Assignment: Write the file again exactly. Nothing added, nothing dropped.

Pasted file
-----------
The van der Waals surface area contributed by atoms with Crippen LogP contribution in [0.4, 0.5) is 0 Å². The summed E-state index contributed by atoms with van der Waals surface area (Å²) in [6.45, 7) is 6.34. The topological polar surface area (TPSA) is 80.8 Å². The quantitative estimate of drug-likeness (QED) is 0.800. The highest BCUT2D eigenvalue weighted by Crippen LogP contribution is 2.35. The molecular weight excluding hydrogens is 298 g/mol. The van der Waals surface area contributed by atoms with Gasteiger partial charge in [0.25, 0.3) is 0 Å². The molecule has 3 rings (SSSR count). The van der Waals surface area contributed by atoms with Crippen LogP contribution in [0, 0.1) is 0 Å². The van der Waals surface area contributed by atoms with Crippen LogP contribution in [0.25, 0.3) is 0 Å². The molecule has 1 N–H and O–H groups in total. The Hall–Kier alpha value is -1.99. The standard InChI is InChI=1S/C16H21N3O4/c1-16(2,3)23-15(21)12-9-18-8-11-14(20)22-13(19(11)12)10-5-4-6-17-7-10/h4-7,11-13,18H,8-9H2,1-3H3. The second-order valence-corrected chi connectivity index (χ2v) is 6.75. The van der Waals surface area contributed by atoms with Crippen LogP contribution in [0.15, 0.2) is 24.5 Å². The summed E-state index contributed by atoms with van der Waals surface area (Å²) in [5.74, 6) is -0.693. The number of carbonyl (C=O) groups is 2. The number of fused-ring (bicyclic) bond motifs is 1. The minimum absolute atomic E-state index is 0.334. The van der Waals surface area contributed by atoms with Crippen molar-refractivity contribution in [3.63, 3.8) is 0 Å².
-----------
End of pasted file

The van der Waals surface area contributed by atoms with Crippen LogP contribution in [0.4, 0.5) is 0 Å². The summed E-state index contributed by atoms with van der Waals surface area (Å²) in [6.45, 7) is 6.34. The topological polar surface area (TPSA) is 80.8 Å². The quantitative estimate of drug-likeness (QED) is 0.800. The highest BCUT2D eigenvalue weighted by Crippen LogP contribution is 2.35. The molecular weight excluding hydrogens is 298 g/mol. The van der Waals surface area contributed by atoms with Gasteiger partial charge in [0.25, 0.3) is 0 Å². The molecule has 3 rings (SSSR count). The van der Waals surface area contributed by atoms with Crippen LogP contribution in [0, 0.1) is 0 Å². The van der Waals surface area contributed by atoms with Crippen LogP contribution in [0.25, 0.3) is 0 Å². The molecule has 1 N–H and O–H groups in total. The Hall–Kier alpha value is -1.99. The standard InChI is InChI=1S/C16H21N3O4/c1-16(2,3)23-15(21)12-9-18-8-11-14(20)22-13(19(11)12)10-5-4-6-17-7-10/h4-7,11-13,18H,8-9H2,1-3H3. The second-order valence-corrected chi connectivity index (χ2v) is 6.75. The van der Waals surface area contributed by atoms with Crippen LogP contribution in [0.15, 0.2) is 24.5 Å². The summed E-state index contributed by atoms with van der Waals surface area (Å²) in [5.74, 6) is -0.693. The number of carbonyl (C=O) groups is 2. The number of fused-ring (bicyclic) bond motifs is 1. The minimum absolute atomic E-state index is 0.334. The van der Waals surface area contributed by atoms with Crippen molar-refractivity contribution in [3.63, 3.8) is 0 Å².